Home remedies based around food and drinks, like chicken soup for a cold or ginger ale for an upset stomach, are often passed down from generation to generation.
VERIFY asked readers about their families’ food folk traditions, and many asked about whether their family’s cold “cures” were backed up by science.
Multiple VERIFY readers including Michele told us about an alleged treatment for a cold or flu that involves leaving out a raw, cut onion in a room. Another version, which has persisted in blog posts and YouTube videos throughout the past decade, claims you should wear a sock with a raw onion slice in it overnight. The onion slice, according to the theory, is supposed to cleanse your body of illnesses because they claim onions are “known air purifiers.”
Just how many layers of truth are there to this folk theory?
Can placing raw onions in the house or on your skin cure a cold or flu?
Providence Health & Services, a hospital network
Verywell Health, a health information resource reviewed by board-certified physicians
Bwalya Lungu, Ph.D., a food science and food folklore professor at the University of California Davis
No, placing raw onions in a room or on your skin will not cure a cold or flu.
WHAT WE FOUND
There are several variations of this old folk belief, and none of them are backed by science. One theory postulates that a raw, cut onion can absorb germs in the air or pull in pathogens. Another claims rubbing onions on a sick person’s feet can pull the germs from that person or “detox” them, and cure their illness. But none of that is true.
Onions will not pull pathogens out of a sick person or absorb germs out of the air. They also will not trap germs on or inside of your body if you rub them on your feet.
“Onions do not provide a good environment for bacteria or viruses to multiply or live,” says Verywell Health, a health information website in which all content is reviewed by board-certified physicians. “Even if an onion could draw or remove germs from someone (which is scientifically impossible), there's nothing special about an onion that would kill these organisms.”
The National Onion Association credits the beginning of this myth to Europe in the 1500s, when many people believed placing raw, cut onions in rooms could protect people inside from getting the bubonic plague. At the time, people believed contagious diseases spread through “noxious air,” because germs weren’t discovered yet.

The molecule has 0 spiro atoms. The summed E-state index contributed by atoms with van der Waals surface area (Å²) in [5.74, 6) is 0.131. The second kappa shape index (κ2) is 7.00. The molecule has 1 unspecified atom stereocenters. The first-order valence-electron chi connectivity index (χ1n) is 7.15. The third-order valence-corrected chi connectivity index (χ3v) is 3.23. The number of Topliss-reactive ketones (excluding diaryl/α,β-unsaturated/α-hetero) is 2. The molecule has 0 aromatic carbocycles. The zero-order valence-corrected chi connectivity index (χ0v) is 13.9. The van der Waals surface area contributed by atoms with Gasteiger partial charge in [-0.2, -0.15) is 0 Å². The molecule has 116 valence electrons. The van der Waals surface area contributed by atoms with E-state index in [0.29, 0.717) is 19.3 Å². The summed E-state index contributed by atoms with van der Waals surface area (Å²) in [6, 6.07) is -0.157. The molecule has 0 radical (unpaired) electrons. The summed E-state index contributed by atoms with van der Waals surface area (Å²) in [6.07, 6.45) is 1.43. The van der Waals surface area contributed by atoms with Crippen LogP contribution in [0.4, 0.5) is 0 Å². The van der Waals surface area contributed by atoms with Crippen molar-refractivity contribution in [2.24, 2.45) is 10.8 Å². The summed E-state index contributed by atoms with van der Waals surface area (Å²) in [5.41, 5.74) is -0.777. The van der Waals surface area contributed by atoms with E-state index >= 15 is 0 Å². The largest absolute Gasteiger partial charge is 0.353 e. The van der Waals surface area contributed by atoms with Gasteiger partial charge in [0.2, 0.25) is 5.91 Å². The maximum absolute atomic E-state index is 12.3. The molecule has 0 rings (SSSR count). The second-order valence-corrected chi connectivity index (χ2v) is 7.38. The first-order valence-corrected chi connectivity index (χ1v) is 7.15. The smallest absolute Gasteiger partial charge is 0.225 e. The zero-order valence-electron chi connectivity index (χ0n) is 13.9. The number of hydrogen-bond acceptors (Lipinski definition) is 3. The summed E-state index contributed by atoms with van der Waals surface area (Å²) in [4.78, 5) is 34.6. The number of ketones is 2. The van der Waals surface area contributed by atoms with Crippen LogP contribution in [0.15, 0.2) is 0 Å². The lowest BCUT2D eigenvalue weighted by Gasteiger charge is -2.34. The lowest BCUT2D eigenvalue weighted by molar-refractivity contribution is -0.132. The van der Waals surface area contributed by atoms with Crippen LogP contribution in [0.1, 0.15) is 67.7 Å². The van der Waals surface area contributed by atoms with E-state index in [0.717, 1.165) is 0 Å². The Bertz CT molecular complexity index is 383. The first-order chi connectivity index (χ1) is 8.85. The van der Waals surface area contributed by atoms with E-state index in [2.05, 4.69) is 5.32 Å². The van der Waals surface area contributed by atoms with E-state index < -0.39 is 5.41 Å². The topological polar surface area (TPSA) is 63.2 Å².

Some people have expanded on this folk belief by combining it with an ancient Chinese folk medical practice called foot reflexology, said Bwalya Lungu, Ph.D., a food science and food folklore professor at the University of California Davis. Lungu said that people who practiced this ancient medical tradition believed the nerves of the feet were an access point to a person’s internal organs.
So if you were to practice this tradition while believing onions can cleanse the air of germs, then you may think placing an onion on your foot would similarly cleanse your body of illness.
Lungu said that while she couldn’t find any studies that looked into possible benefits of putting onions in a sock, there are two reasons it wouldn’t work: The first reason is that onions don’t actually have these purported air purifying properties, and the second reason is that research shows foot reflexology doesn’t work, and could possibly even make infections worse.
“There's no evidence showing that indeed the foot is an access point, and the body's going to absorb compounds and send them to internal organs,” Lungu said. “We really know how the body works, and that's just not how it works.”
These beliefs are all based around a misunderstanding of how pathogens work. Providence Health & Services, a hospital network, says that the most common ways of getting the flu are through contact with someone who’s sick, or touching a surface contaminated with the flu virus and then putting your hand to your nose or mouth. Those are situations, Providence points out, where raw onions in your room or on your feet wouldn’t help even if they were effective.
Despite this, onions still have some health benefits that can improve how your body fights diseases, just not as air purifiers. But you’d have to do more than put them on your skin.
“They do have their merits for helping you during flu and cold season — as long as you’re eating them,” Providence says. “Onions are good sources of prebiotics. These compounds breed good gut bacteria, which in turn strengthen the body’s immune system to help you fight off any nasty flu bugs. Prebiotics also may help you sleep better and reduce stress — both good outcomes for preventing or recovering from sickness.”